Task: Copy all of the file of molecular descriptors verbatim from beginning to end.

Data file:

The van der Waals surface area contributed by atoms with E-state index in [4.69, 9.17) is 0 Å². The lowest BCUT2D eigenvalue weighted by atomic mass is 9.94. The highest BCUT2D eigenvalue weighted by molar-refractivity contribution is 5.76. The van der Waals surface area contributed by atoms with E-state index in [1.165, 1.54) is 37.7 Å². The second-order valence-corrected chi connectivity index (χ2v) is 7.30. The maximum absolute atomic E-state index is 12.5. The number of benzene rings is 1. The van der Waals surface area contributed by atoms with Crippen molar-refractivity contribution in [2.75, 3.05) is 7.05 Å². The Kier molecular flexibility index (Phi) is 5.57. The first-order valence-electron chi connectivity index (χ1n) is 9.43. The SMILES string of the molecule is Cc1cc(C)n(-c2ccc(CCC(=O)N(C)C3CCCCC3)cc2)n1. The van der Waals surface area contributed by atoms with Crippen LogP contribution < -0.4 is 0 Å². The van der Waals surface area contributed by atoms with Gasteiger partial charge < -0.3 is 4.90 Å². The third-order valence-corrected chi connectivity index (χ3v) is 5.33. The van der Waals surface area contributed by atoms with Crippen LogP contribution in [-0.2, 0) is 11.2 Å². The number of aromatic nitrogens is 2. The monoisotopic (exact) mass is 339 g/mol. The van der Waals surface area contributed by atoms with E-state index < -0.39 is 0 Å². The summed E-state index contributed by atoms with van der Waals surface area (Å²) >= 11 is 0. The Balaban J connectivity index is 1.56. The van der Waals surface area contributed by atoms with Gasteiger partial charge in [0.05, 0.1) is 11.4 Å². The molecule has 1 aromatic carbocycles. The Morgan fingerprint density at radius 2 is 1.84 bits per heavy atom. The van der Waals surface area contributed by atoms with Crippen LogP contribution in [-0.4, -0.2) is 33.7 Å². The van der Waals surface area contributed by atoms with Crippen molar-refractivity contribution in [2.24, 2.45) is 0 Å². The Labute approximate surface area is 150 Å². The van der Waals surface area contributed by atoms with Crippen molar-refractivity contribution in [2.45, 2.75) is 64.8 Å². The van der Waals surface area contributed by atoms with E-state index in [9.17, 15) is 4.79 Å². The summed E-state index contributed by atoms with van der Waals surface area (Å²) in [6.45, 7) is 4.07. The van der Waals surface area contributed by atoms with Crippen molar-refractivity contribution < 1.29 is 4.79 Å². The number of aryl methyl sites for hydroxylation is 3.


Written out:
The van der Waals surface area contributed by atoms with E-state index in [4.69, 9.17) is 0 Å². The lowest BCUT2D eigenvalue weighted by atomic mass is 9.94. The highest BCUT2D eigenvalue weighted by molar-refractivity contribution is 5.76. The van der Waals surface area contributed by atoms with E-state index in [1.165, 1.54) is 37.7 Å². The second-order valence-corrected chi connectivity index (χ2v) is 7.30. The maximum absolute atomic E-state index is 12.5. The number of benzene rings is 1. The van der Waals surface area contributed by atoms with Crippen molar-refractivity contribution in [2.75, 3.05) is 7.05 Å². The Kier molecular flexibility index (Phi) is 5.57. The first-order valence-electron chi connectivity index (χ1n) is 9.43. The SMILES string of the molecule is Cc1cc(C)n(-c2ccc(CCC(=O)N(C)C3CCCCC3)cc2)n1. The van der Waals surface area contributed by atoms with Crippen LogP contribution < -0.4 is 0 Å². The van der Waals surface area contributed by atoms with Gasteiger partial charge < -0.3 is 4.90 Å². The third-order valence-corrected chi connectivity index (χ3v) is 5.33. The van der Waals surface area contributed by atoms with Crippen LogP contribution in [-0.2, 0) is 11.2 Å². The number of aromatic nitrogens is 2. The monoisotopic (exact) mass is 339 g/mol. The van der Waals surface area contributed by atoms with E-state index < -0.39 is 0 Å². The summed E-state index contributed by atoms with van der Waals surface area (Å²) >= 11 is 0. The Balaban J connectivity index is 1.56. The van der Waals surface area contributed by atoms with Gasteiger partial charge in [0.05, 0.1) is 11.4 Å². The molecule has 1 aromatic carbocycles. The Morgan fingerprint density at radius 2 is 1.84 bits per heavy atom. The van der Waals surface area contributed by atoms with Crippen LogP contribution in [-0.4, -0.2) is 33.7 Å². The van der Waals surface area contributed by atoms with Crippen molar-refractivity contribution in [2.24, 2.45) is 0 Å². The Labute approximate surface area is 150 Å². The van der Waals surface area contributed by atoms with Crippen molar-refractivity contribution in [2.45, 2.75) is 64.8 Å². The van der Waals surface area contributed by atoms with E-state index in [9.17, 15) is 4.79 Å². The summed E-state index contributed by atoms with van der Waals surface area (Å²) in [6.45, 7) is 4.07. The van der Waals surface area contributed by atoms with Crippen molar-refractivity contribution < 1.29 is 4.79 Å². The number of aryl methyl sites for hydroxylation is 3.